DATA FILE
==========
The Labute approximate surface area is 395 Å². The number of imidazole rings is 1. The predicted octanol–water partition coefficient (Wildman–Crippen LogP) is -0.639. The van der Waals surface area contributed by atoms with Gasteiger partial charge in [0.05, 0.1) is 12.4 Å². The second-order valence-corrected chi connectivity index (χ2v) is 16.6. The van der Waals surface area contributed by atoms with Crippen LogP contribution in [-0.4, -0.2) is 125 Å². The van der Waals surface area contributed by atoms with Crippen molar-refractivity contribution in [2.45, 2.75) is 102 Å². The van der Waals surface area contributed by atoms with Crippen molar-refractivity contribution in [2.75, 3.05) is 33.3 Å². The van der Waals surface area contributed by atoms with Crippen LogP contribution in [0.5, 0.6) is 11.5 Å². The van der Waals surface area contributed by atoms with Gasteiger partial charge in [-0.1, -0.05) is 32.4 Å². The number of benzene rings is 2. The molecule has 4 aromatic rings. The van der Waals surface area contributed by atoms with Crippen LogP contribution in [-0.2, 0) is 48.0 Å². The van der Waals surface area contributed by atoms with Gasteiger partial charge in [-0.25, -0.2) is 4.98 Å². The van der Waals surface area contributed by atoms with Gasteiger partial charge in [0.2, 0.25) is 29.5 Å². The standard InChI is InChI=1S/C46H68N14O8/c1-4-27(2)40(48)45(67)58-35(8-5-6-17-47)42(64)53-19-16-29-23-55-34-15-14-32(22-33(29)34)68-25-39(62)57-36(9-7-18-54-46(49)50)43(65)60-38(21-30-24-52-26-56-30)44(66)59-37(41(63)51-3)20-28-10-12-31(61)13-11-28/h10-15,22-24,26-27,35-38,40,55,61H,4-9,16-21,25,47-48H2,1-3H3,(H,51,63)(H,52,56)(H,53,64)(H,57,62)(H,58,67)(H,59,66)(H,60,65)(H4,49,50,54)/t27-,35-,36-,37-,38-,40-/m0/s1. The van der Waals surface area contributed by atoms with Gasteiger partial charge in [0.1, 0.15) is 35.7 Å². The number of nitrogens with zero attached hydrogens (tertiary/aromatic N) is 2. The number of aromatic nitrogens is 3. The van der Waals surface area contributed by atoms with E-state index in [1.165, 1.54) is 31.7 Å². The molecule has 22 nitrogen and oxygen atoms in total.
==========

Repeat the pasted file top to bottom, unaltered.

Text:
The Labute approximate surface area is 395 Å². The number of imidazole rings is 1. The predicted octanol–water partition coefficient (Wildman–Crippen LogP) is -0.639. The van der Waals surface area contributed by atoms with Gasteiger partial charge in [0.05, 0.1) is 12.4 Å². The second-order valence-corrected chi connectivity index (χ2v) is 16.6. The van der Waals surface area contributed by atoms with Crippen LogP contribution in [-0.4, -0.2) is 125 Å². The van der Waals surface area contributed by atoms with Crippen molar-refractivity contribution in [2.45, 2.75) is 102 Å². The van der Waals surface area contributed by atoms with Crippen molar-refractivity contribution in [2.75, 3.05) is 33.3 Å². The van der Waals surface area contributed by atoms with Crippen LogP contribution in [0.5, 0.6) is 11.5 Å². The van der Waals surface area contributed by atoms with Gasteiger partial charge in [-0.1, -0.05) is 32.4 Å². The number of benzene rings is 2. The molecule has 4 aromatic rings. The van der Waals surface area contributed by atoms with Crippen LogP contribution in [-0.2, 0) is 48.0 Å². The van der Waals surface area contributed by atoms with Gasteiger partial charge in [-0.25, -0.2) is 4.98 Å². The van der Waals surface area contributed by atoms with Gasteiger partial charge in [0.2, 0.25) is 29.5 Å². The standard InChI is InChI=1S/C46H68N14O8/c1-4-27(2)40(48)45(67)58-35(8-5-6-17-47)42(64)53-19-16-29-23-55-34-15-14-32(22-33(29)34)68-25-39(62)57-36(9-7-18-54-46(49)50)43(65)60-38(21-30-24-52-26-56-30)44(66)59-37(41(63)51-3)20-28-10-12-31(61)13-11-28/h10-15,22-24,26-27,35-38,40,55,61H,4-9,16-21,25,47-48H2,1-3H3,(H,51,63)(H,52,56)(H,53,64)(H,57,62)(H,58,67)(H,59,66)(H,60,65)(H4,49,50,54)/t27-,35-,36-,37-,38-,40-/m0/s1. The van der Waals surface area contributed by atoms with Gasteiger partial charge in [0.1, 0.15) is 35.7 Å². The number of nitrogens with zero attached hydrogens (tertiary/aromatic N) is 2. The number of aromatic nitrogens is 3. The van der Waals surface area contributed by atoms with E-state index in [1.165, 1.54) is 31.7 Å². The molecule has 22 nitrogen and oxygen atoms in total.